There was a perception amongst research participants that AVEN was representative of a middle-class white asexual activism. Bound up to this, and the use of the Internet, were two quite distinct framings of safety. Other participants, who not only used AVEN but other online forums, would talk about safe Net use in terms of observing common rules of behaviour. I will speak about these in a following section. The participants that I am discussing here, were as minded to focus on having spaces to discuss confrontational issues safely. It is not that these two framings of safety are or should be diagrammatically opposed, but they can appear so in this context. For example, three of the four participants I am discussing here mentioned Tumblr as such a safe space for discussing confrontational issues; whereas other participants talked about Tumblr as a distinctly unsafe space where there were no clear rules of behaviour. The qualities that made Tumblr attractive to some activists made it equally unattractive to others. Importantly, most the research participants that I am discussing here did not view asexual online spaces as neutral or colour-blind in matters of race. Despite the potential of the Internet, all of the four participants here were incredibly tech savvy, there was a sense of dissatisfaction with the Internet, with the structures created:

Hopefully, the ideal right now would just be to have a lot of regulars coming to the meet-ups, on a smaller level. And then eventually it growing into a larger community. Like I said, I’m not satisfied with the way AVEN created their community. I feel like there’s a lot better ways that people can create a community that’s more accepting and more open minded and just, a safe space, 

I should state that my sense was that participants here were less concerned with being accusatory towards white asexual activists, then in critically reflecting on the intersectional complexities of combining activist roles concerning asexual identities with other activist roles. Particularly activist roles in relation to race. There was an acknowledgement that priorities can be different and can lead to problematic relationships:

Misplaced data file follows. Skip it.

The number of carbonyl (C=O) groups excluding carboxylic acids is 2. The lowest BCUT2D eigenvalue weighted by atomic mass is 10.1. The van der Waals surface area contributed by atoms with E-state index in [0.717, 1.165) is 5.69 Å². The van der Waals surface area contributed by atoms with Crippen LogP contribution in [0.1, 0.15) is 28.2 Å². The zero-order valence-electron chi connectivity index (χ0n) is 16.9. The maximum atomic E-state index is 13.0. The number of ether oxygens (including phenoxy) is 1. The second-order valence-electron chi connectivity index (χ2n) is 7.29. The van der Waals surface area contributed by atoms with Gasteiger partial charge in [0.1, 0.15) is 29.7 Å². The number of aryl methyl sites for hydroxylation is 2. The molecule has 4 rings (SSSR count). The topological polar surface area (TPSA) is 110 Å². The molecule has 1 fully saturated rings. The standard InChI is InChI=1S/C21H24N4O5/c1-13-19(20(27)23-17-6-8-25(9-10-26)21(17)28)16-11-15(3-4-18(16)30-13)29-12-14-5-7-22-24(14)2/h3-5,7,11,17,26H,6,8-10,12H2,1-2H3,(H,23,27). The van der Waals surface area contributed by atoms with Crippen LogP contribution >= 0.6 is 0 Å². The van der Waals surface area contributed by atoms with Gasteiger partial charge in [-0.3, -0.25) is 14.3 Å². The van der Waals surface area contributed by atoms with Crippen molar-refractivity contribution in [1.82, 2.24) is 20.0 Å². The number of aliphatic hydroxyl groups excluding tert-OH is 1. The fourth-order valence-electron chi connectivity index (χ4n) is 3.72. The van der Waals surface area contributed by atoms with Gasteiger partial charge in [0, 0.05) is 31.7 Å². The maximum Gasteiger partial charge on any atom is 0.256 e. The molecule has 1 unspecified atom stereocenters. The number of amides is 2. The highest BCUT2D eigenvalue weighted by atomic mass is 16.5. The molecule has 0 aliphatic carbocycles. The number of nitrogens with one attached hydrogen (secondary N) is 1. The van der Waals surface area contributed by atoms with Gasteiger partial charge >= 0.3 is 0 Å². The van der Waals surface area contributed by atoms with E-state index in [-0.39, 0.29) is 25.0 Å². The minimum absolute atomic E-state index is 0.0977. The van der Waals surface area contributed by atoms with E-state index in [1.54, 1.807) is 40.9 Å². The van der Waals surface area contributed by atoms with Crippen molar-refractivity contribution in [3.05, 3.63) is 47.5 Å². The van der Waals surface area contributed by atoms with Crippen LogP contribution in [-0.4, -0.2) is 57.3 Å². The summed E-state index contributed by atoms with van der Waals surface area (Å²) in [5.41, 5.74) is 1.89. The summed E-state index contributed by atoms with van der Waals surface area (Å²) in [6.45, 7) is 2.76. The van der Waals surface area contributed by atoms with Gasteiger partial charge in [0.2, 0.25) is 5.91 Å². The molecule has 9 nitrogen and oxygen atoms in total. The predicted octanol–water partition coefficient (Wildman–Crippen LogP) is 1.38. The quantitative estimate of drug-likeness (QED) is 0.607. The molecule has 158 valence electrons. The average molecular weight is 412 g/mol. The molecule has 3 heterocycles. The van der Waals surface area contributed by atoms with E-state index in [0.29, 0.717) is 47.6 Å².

I think there’s a long way to go with the broader community online. I think there’s a lot more blogs for asexuals of color popping up, and I think that’s awesome. But I think, in terms of actually recognizing the intersectionalities within the community, I don’t think we’ve done a good job of that. And part of that, I do believe, might be just because figuring out asexuality and explaining that to the outside world is already confusing enough. And I think a lot of white asexuals may not even recognize some of the other issues at play with other identities coming, being involved

This sense of intersectionality and interconnectedness was evident amongst the participants that I spoke to. It was not merely about opening up asexual spaces by asexual activists of colour to asexuals of colour. It was about reimagining these spaces, how they were constituted and framed, so that they were always and had always not only being white spaces and discourses:

Also, I’ve been… In terms of race… Like you said, I’ve been writing to try to make those connections of what is the historical implications of asexuality with race and other sorts of identities.

Shakespeare in his native Hindi: Shakespeare and Brexit


As an Irish schoolteacher in England I adored teaching Shakespeare.

Not the standard Shakespeare. That one is painful for teachers and students alike. The Shakespeare who is supposed to represent the ‘best of British’, which really means the best of English. Whose language and themes are meant to reflect a better England. It’s not that history isn’t there, but its reshaped and refashioned to be acceptable to the worldview of a particular middle-class English mindset.